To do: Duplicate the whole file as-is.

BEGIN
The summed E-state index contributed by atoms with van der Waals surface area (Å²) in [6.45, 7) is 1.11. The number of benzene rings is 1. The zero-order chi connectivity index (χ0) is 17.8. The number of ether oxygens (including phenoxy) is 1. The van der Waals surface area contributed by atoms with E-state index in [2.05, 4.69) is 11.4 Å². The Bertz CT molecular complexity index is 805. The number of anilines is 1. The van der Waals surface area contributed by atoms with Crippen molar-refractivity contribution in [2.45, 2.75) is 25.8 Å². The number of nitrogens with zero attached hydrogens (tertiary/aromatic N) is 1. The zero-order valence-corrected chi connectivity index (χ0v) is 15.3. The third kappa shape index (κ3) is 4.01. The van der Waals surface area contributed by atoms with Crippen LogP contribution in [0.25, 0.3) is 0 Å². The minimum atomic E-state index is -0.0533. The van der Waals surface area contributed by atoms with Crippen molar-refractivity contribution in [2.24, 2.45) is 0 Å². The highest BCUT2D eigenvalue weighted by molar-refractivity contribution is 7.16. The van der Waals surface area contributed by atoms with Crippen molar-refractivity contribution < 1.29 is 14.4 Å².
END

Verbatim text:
The summed E-state index contributed by atoms with van der Waals surface area (Å²) in [6.45, 7) is 1.11. The number of benzene rings is 1. The zero-order chi connectivity index (χ0) is 17.8. The number of ether oxygens (including phenoxy) is 1. The van der Waals surface area contributed by atoms with E-state index in [2.05, 4.69) is 11.4 Å². The Bertz CT molecular complexity index is 805. The number of anilines is 1. The van der Waals surface area contributed by atoms with Crippen molar-refractivity contribution in [2.45, 2.75) is 25.8 Å². The number of nitrogens with zero attached hydrogens (tertiary/aromatic N) is 1. The zero-order valence-corrected chi connectivity index (χ0v) is 15.3. The third kappa shape index (κ3) is 4.01. The van der Waals surface area contributed by atoms with Crippen LogP contribution in [0.25, 0.3) is 0 Å². The minimum atomic E-state index is -0.0533. The van der Waals surface area contributed by atoms with Crippen molar-refractivity contribution in [2.24, 2.45) is 0 Å². The highest BCUT2D eigenvalue weighted by molar-refractivity contribution is 7.16. The van der Waals surface area contributed by atoms with Crippen molar-refractivity contribution < 1.29 is 14.4 Å².